Off-the-wall adventures against monsters and guys with flamethrowers is always good for a laugh, but you have to remember that Venom is insane. Why go for the colorful slugfest option when you can just go deeper and do a psychological story? I mean a real psychological story. Not that crap in The Madness where he screamed about being crazy and then got tossed into an alternate dimension where he fought Fake Spider-Man, Fake Wolverine and Fake Ghost Rider.

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We Care a Lot Part 7: The Ballad of Rad Eddie

February 2nd, 2009 Posted by Gavok

Hey, Dan Slott? You know how angry I was when you basically shat on the Juggernaut during your She-Hulk run?

All is forgiven.

(note: I still boycott Amazing Spider-Man, but I’ve allowed myself to make exceptions for Eddie Brock appearances)

Welp. I’m back to this. It’s been a while since the last We Care a Lot, so let’s do a quick recap. It started off with me reminiscing about how I was introduced to Venom comics and how it led to this site. In the comics, Venom decided that Spider-Man wasn’t so bad after all and they formed an agreement not to go after each other. That lasted for about five minutes. Then Venom went to San Francisco, where he teamed up with and/or fought Spider-Man, Punisher, Juggernaut, Hulk, Morbius, Mace and Vengeance. He then went back to New York City to get punked out by the Scarlet Spider. After dealing with his symbiote children and fighting Carnage inside the internet, Eddie Brock turned his wife into Venom for a few minutes and saved Christmas. All that and he made appearances in other comics.

All caught up? Good. Let’s pick up where we left off with Rune vs. Venom, a one-shot by writer Chris Ulm and artists Greg Luzniak, Mark Pacella and Gabriel Gecko. So who is Rune and why does he get top billing? He’s an alien vampire from Malibu’s Ultraverse line. At the time, they were doing a series of Marvel/Ultraverse crossovers and this was one of them. Fair enough.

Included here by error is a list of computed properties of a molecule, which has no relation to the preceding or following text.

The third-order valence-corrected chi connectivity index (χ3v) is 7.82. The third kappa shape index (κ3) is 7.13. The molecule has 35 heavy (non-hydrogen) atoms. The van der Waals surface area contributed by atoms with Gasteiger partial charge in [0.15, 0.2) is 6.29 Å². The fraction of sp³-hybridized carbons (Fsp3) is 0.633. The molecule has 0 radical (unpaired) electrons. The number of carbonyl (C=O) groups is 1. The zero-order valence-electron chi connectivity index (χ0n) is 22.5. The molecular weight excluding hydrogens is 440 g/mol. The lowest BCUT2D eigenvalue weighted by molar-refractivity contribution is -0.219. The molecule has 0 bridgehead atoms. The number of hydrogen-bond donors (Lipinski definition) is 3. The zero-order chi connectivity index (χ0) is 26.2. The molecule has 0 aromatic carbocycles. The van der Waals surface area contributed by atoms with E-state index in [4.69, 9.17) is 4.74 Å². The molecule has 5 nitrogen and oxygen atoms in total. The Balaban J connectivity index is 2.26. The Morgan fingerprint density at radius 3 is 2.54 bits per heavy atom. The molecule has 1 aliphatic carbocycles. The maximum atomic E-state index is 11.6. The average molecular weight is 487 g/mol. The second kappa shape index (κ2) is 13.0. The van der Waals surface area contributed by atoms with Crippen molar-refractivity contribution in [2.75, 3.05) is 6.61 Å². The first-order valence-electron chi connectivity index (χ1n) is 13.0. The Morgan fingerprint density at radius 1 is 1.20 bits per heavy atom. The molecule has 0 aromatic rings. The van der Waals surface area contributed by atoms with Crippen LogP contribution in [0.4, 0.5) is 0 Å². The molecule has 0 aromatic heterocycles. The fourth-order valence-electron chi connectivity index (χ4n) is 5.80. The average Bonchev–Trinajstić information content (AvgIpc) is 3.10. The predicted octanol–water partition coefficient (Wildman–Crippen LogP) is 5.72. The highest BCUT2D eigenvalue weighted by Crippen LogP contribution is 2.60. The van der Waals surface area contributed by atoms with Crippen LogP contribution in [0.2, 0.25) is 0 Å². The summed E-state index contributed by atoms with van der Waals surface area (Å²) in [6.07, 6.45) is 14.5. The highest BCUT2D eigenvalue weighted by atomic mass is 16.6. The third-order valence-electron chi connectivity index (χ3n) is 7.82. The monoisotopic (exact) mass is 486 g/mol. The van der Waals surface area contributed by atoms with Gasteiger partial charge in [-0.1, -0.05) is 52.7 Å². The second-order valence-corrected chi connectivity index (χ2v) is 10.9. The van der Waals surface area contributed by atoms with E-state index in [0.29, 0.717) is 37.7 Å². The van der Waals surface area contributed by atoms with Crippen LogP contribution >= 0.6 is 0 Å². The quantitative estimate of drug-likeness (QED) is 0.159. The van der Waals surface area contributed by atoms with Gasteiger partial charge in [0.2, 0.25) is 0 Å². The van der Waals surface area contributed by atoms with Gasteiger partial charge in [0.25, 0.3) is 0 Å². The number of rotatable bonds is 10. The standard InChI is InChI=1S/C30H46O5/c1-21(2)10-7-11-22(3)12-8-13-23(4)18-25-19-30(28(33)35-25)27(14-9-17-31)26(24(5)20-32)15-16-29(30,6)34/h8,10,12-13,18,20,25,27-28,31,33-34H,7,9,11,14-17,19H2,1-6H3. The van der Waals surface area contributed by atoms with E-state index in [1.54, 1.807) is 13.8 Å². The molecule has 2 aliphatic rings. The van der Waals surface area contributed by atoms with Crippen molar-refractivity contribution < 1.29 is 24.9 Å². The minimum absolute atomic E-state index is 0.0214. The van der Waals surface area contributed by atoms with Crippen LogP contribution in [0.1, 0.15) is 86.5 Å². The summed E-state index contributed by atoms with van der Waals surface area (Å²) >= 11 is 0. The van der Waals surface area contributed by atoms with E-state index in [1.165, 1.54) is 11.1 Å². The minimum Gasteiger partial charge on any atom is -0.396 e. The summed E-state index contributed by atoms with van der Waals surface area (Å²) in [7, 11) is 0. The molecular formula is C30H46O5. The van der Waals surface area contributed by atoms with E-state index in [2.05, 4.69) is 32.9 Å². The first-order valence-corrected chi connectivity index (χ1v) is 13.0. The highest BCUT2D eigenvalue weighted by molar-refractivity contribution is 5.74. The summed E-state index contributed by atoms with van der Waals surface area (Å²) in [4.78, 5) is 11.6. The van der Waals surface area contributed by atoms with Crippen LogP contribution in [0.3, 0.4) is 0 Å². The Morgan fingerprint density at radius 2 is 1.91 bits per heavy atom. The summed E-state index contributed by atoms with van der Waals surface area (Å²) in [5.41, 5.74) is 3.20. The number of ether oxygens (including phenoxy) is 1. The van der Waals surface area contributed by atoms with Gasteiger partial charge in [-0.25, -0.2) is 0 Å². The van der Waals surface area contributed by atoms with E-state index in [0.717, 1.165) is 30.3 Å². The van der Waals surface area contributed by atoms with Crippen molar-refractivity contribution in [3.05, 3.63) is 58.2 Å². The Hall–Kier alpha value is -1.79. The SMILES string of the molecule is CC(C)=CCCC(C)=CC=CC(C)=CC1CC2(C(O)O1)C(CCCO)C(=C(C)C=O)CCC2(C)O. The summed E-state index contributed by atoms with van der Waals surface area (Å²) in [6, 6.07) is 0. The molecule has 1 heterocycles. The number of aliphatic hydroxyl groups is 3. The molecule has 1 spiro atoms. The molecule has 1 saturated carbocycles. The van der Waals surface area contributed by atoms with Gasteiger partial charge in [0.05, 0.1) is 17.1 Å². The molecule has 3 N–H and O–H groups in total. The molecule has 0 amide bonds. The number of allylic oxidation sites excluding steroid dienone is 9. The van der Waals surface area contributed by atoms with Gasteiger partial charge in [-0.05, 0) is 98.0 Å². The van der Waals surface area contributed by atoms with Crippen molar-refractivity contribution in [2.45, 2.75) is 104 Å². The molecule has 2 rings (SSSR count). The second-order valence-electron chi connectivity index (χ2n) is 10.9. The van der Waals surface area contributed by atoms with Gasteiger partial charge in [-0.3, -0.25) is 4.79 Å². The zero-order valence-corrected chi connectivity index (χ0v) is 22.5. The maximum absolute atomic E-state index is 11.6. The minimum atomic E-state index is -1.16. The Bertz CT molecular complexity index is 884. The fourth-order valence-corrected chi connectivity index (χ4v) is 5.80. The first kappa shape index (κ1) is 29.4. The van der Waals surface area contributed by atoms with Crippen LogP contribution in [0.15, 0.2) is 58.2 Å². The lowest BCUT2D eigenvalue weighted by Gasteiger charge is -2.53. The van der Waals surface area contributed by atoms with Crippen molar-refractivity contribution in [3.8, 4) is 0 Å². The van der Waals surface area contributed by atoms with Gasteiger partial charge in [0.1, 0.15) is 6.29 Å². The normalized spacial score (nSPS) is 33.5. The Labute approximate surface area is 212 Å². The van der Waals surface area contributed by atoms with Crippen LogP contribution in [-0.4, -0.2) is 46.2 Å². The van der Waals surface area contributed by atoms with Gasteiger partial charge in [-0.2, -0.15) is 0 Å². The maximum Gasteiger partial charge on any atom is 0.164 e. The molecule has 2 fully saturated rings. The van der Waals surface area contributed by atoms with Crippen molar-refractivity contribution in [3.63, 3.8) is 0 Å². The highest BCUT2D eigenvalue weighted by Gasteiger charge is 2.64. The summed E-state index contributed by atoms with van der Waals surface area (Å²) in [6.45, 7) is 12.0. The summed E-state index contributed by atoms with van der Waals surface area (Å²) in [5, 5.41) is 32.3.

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We Care a Lot Part 6: Special Guest Villain

December 23rd, 2008 Posted by Gavok

We’ve seen about three years worth of Venom’s hero exploits. As I’m sure you’ve noticed, he sure gets a lot of guest heroes and villains from other comics. It would only be fair to see the other side of this. After all, Venom wasn’t exclusive to just Spider-Man comics. He had other places to be.

I’m focusing more on the issues that took place during the extent of Venom’s hero run. I mean, there was an issue of Quasar that hyped up Venom on the cover, only to have Quasar toss him back into the Vault by the second page. And there was a crossover between Web of Spider-Man and Spirits of Vengeance by Howard Mackie that featured Venom, along with Hobgoblin, Demogoblin, Doppelganger and a crapload of demons, but it’s such a gigantic, pointless clusterfuck that I just can’t bring myself to care about it. A lot like Maximum Carnage, now that I think about it.

Already, I’m breaking my rule, as this is before his hero run, but I have a good reason for it. I’m starting off with Darkhawk #13-14 from early 1992. This story, by Danny Fingeroth and Mike Manley, takes place at a point in Venom’s history when Spider-Man had him fooled into thinking that Venom had killed him on a deserted island. Venom spent a long while on that island, free from his vendetta, but eventually Spider-Man had to track him down and reveal he was still alive in order to get help against Carnage.